Ideas to Action:

Independent research for global prosperity





Robots in a factory. Adobe Stock
October 22, 2019

Automation and AI: Implications for African Development Prospects?

Now that computers are capable of taking the jobs that require brain as well as brawn, it may appear there is little left for humans to do. But there are reasons to doubt the pessimism. This note reviews some of the literature around AI, automation, jobs, and development prospects with a focus on potential implications for developing countries and in particular for Africa.

Cover of brief Focusing on Fragility
October 22, 2019

Focusing on Fragility: The Future of US Assistance to Fragile States (brief)

Global development is increasingly intertwined with state fragility. Poverty is becoming concentrated in fragile states, and conflict, violent extremism, and environmental stresses can emerge from and be exacerbated by fragility. As a result, many donors, including the United States, are reflecting on lessons of the past to rethink how they can better help fragile states address the underlying causes of fragility, build peace and stability, and cope with complex risks.

The first page of the brief
October 11, 2019

ABCs of the IFIs: The World Bank

The World Bank is a multilateral organization that provides financial and technical assistance to developing countries. As the World Bank’s largest shareholder, the United States maintains a unique influence in shaping its agenda and has a vested interest in ensuring the institution is well managed and appropriately resourced. The US Congress has an important role both in funding US contributions to the World Bank and in overseeing US participation in the institution. Past congressional decisions tied to US funding have led to changes in World Bank policies and institutional reforms.

Front cover of Charles Kenny's policy paper on five principles for DFIs
October 9, 2019

Five Principles for Use of Aid in Subsidies to the Private Sector

There is a significant and ongoing ramp-up in support for explicitly subsidized official development finance to the private sector around the world, but its role remains poorly defined. Lessons from the aid effectiveness literature as a whole and principles on effective use of aid suggest the need for approaches that do not merely finance the marginal private investment.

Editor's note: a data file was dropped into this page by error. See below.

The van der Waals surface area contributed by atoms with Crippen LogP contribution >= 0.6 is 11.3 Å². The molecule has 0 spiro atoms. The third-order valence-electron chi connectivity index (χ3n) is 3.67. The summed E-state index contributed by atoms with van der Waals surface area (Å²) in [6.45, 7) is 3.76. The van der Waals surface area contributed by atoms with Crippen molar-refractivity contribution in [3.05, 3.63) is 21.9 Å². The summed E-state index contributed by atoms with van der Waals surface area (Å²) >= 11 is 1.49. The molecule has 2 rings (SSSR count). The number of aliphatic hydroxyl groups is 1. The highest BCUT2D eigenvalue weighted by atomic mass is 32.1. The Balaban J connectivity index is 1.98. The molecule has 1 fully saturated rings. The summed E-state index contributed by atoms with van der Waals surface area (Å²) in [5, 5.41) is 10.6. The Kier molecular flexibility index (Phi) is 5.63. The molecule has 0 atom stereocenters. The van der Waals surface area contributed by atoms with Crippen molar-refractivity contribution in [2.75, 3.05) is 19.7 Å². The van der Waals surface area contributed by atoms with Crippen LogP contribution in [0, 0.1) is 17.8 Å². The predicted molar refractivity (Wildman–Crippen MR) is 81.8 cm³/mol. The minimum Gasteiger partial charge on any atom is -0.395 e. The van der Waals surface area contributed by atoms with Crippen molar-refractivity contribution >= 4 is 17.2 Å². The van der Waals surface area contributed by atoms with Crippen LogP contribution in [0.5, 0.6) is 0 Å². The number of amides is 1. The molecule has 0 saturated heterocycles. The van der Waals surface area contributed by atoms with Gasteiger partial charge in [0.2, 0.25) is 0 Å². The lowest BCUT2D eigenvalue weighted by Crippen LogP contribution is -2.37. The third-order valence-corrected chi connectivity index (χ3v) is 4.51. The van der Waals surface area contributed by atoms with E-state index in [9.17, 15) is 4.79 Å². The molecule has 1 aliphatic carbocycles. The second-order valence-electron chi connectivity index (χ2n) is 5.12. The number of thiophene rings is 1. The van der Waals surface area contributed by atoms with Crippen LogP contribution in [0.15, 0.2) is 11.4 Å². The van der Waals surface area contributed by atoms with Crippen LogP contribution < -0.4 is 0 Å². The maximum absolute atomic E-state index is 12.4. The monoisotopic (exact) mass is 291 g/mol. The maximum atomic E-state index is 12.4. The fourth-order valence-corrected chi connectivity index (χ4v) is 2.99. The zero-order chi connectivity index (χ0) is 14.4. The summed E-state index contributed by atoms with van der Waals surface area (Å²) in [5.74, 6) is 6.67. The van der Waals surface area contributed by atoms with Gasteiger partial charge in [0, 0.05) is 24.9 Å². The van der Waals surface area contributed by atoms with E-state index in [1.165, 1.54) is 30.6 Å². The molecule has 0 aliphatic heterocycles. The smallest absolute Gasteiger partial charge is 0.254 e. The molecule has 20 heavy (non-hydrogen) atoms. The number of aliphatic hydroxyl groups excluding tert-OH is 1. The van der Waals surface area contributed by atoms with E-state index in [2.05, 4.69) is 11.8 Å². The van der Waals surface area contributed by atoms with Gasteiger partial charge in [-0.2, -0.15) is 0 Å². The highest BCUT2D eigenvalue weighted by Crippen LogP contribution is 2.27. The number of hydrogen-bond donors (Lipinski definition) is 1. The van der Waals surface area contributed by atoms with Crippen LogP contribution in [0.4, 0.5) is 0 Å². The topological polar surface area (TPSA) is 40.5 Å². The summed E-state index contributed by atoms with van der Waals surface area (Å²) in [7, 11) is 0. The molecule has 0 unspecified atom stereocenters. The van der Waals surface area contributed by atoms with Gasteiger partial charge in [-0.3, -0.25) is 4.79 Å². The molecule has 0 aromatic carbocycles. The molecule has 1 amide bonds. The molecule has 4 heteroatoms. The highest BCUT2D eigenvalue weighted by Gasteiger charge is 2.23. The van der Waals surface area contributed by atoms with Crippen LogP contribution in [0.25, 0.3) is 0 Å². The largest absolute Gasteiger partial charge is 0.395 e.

Image of the Front Cover of the What Works Paper
October 4, 2019

When Does “What Works” Work? And What Does that Mean for UK Aid R&D Spend?

The UK’s Secretary of State for International Development oversees an aid-financed R&D budget that is larger than that of the next 15 biggest donors combined. At the moment, a considerable proportion of that UK R&D spend goes towards solving global technological challenges related to neglected tropical diseases including malaria, and a considerable proportion again towards local evaluation of aid-financed development interventions. Much of the rest is somewhat opaquely distributed to British universities for research supposedly related to development.

Cover of Working Paper 518
October 3, 2019

Multilingual Assessment of Early Child Development: Analyses from Repeated Observations of Children in Kenya

In many low- and middle-income countries, young children learn a mother tongue or indigenous language at home before entering the formal education system where they will need to understand and speak a country’s official language(s). Thus, assessments of children before school age, conducted in a nation’s official language, may not fully reflect a child’s development, underscoring the importance of test translation and adaptation.

Cover of Working Paper 517
September 27, 2019

Teacher Professional Development around the World: The Gap between Evidence and Practice

Many teachers in low- and middle-income countries lack the skills to teach effectively, and professional development (PD) programs are the principal tool that governments use to upgrade those skills. At the same time, few PD programs are evaluated, and those that are evaluated show highly varying results. In this paper, we propose a set of indicators to standardize reporting on teacher PD programs.

Anna Popova , David Evans , Mary E. Breeding and Violeta Arancibia
September 20, 2019

Are the Pacific Islands Insurable? Challenges and Opportunities for Disaster Risk Finance

There are several efforts underway in the Pacific Islands to insure public and private assets against natural disasters such as cyclones and earthquakes. These efforts are designed to mitigate the annual costs of such disasters which range from a few percent to over 50 percent of GDP.  However, insurance is not a substitute for aid.  Most islands are heavily aid dependent and cannot afford to pay the high premiums associated with disaster risk insurance.